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Air Force veteran speaks about how military service shaped his career in the medical field

SHREVEPORT – Samuel Wayne Harrison said the Air Force taught him to “live his life on purpose.” That core tenet propelled Harrison to think critically, and Harrison registered nine medical patents and brought two p

roducts to market in a decorated career as

a registered cardiovascular invasive specialist for 35 years. He shared his life story and how his military service impacted him Friday in the LSUS Collaboratory as part of the University’s Veterans Day event, which drew nearly 200 attendees.

Harrison comes from a long line of military service members, which included his great-great-grandfather (98th Regiment U.S. Colored Infantry in the Civil War) along with various family members serving in virtually every branch through the years.

Harrison needed his parent’s permission to sign up for the Air Force when he was 17 years old. Just 10 days later, his brother Walter was killed in action while deactivating French mines left in Vietnam.

Harrison was posted at NKP Air Base in Thailand, just across the Mekong River from Laos, which was the target of heavy bombing because of the importance of the Ho Chi Minh Trail.

“We would receive rocket attacks on occasion because this was the base from where all orders and missions came,” Harrison said. “We had metal barricades in front of our (housing), and when incoming fire came in, you’d jump in these bunkers. “The bombs that were being dropped on Laos, even though we weren’t in the direct line of fire, these bombs would shake you to your core.” The consistent grind of war, plus the trauma of his brother’s death, sent Harrison into a downward spiral throughout his military service at NKP Air Base from 1974-75. But upon his honorable discharge, Harrison said he used what the military taught him to excel in civilian life.

Harrison enrolled at Grambling State – because of legendary football coach Eddie Robinson and the World Famed Tiger marching band – and chose to major in biology.

“Even though the military hurt me emotionally, it helped me academically and socially,” Harrison explained. “The military taught me to live by principles and not by preferences.

“When they were asking students what their major was at orientation, I noticed any time that a student said one of the life sciences, everyone would say, ‘Oooh, (he/she) was smart.’ So when they asked me, I said biology. I didn’t have any idea how I was going to make it because I had not studied anything of the sort, and I had basically stopped reading anything because I was on a downward spiral. “But because the military taught me how to neutralize threats … I would sit at my desk in my room and rewrite my notes over and over and over again.” Harrison said he didn’t want to embarrass himself, and he “studied and studied until I made it.”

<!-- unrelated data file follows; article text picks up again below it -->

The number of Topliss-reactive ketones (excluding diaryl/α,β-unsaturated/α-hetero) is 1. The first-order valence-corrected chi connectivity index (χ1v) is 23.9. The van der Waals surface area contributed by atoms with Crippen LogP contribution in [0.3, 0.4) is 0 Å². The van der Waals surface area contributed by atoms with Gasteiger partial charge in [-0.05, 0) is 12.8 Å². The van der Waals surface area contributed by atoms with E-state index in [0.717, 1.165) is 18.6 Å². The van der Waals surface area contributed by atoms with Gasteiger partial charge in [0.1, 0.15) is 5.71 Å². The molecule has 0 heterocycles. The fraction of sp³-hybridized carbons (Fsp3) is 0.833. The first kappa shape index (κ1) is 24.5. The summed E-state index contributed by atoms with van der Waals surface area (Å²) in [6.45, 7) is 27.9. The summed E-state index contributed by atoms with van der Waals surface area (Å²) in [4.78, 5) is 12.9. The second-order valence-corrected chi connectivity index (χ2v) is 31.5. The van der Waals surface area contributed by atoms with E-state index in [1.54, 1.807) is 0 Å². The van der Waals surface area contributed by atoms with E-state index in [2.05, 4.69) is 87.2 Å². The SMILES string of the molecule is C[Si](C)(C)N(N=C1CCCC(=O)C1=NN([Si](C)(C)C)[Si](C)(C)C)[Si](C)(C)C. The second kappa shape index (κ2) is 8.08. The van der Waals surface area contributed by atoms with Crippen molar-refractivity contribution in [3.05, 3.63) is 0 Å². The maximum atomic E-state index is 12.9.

Upon graduation, he visited the LSU Medical Center in Shreveport and decided that he’d apply for – and get – the first job that involved one of the life sciences. “I didn’t know what the position of cardiopulmonary technologist was, but it sounded good, and it sounded important,” Harrison said. “I applied for it, and I got it. The military taught me tenacity and how to look forward. I told them they would not regret this decision, and that I’d be the best cardiopulmonary technologist that this city has ever known.”

Harrison studied alongside the cardiologists even though he wasn’t a physician, learning about the heart and going to conferences. “I discovered ways to improve on things and processes,” Harrison said. Harrison developed a device that attached to 18-gauge needles to catch blood splatter that would normally spray back onto the physician. He also invented a storage device and process to save an expensive fluid used in nonionic contrast in the cardiology procedures. Harrison served as the director of invasive cardiovascular technology at Southern University Shreveport from 1995-2002 before excelling in regional sales and management at Medi-lynx until his retirement in 2019. “If it wasn’t for the military, I wouldn’t be where I am or who I am today,” Harrison said. The speaker was brought in by the LSUS Veterans Resource Center and the LSUS Strategy Alternatives Consortium.

LSUS serves a substantial number of veterans and active service military members.

“We gather here today in gratitude to pay tribute to the brave men and women who have served this great nation in our armed forces,” said LSUS Chancellor Dr. Robert Smith. “As we observe Veterans Day, we come together as a university and community to express our deepest appreciation for our veterans’ selfless dedication, sacrifice and unwavering commitment to protecting our freedom. We’re most fortunate to have veterans within our university community, including students, staff, faculty and alumni.”

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